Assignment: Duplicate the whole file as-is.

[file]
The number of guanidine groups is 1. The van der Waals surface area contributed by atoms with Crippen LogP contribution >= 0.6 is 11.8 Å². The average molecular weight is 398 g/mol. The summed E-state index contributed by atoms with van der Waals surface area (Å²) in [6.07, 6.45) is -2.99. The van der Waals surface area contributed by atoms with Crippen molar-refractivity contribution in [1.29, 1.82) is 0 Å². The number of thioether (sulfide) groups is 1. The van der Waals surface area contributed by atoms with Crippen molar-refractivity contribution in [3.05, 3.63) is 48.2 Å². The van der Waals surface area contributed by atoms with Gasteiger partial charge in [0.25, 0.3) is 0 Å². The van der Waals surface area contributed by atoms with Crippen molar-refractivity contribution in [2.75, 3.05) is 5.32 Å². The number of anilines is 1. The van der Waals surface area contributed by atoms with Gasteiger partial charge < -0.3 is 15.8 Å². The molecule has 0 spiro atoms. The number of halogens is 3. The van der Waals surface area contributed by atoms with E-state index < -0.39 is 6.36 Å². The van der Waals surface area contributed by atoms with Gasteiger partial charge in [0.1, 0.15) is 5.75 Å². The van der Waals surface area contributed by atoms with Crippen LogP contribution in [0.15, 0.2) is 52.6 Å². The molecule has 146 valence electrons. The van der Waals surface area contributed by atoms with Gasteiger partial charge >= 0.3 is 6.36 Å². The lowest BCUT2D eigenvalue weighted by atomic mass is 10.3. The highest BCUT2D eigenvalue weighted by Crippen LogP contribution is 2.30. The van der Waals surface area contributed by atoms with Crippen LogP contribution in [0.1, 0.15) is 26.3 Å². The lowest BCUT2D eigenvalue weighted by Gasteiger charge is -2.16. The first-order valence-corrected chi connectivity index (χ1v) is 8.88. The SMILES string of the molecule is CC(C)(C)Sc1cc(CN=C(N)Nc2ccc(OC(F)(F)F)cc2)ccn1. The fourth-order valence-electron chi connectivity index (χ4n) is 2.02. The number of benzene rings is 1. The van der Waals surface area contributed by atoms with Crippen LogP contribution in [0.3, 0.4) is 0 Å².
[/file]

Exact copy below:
The number of guanidine groups is 1. The van der Waals surface area contributed by atoms with Crippen LogP contribution >= 0.6 is 11.8 Å². The average molecular weight is 398 g/mol. The summed E-state index contributed by atoms with van der Waals surface area (Å²) in [6.07, 6.45) is -2.99. The van der Waals surface area contributed by atoms with Crippen molar-refractivity contribution in [1.29, 1.82) is 0 Å². The number of thioether (sulfide) groups is 1. The van der Waals surface area contributed by atoms with Crippen molar-refractivity contribution in [3.05, 3.63) is 48.2 Å². The van der Waals surface area contributed by atoms with Gasteiger partial charge in [0.25, 0.3) is 0 Å². The van der Waals surface area contributed by atoms with Crippen molar-refractivity contribution in [2.75, 3.05) is 5.32 Å². The number of anilines is 1. The van der Waals surface area contributed by atoms with Gasteiger partial charge < -0.3 is 15.8 Å². The molecule has 0 spiro atoms. The number of halogens is 3. The van der Waals surface area contributed by atoms with E-state index < -0.39 is 6.36 Å². The van der Waals surface area contributed by atoms with Gasteiger partial charge in [0.1, 0.15) is 5.75 Å². The van der Waals surface area contributed by atoms with Crippen LogP contribution in [0.15, 0.2) is 52.6 Å². The molecule has 146 valence electrons. The van der Waals surface area contributed by atoms with Gasteiger partial charge >= 0.3 is 6.36 Å². The lowest BCUT2D eigenvalue weighted by atomic mass is 10.3. The highest BCUT2D eigenvalue weighted by Crippen LogP contribution is 2.30. The van der Waals surface area contributed by atoms with Crippen LogP contribution in [0.1, 0.15) is 26.3 Å². The lowest BCUT2D eigenvalue weighted by Gasteiger charge is -2.16. The first-order valence-corrected chi connectivity index (χ1v) is 8.88. The SMILES string of the molecule is CC(C)(C)Sc1cc(CN=C(N)Nc2ccc(OC(F)(F)F)cc2)ccn1. The fourth-order valence-electron chi connectivity index (χ4n) is 2.02. The number of benzene rings is 1. The van der Waals surface area contributed by atoms with Crippen LogP contribution in [0.3, 0.4) is 0 Å².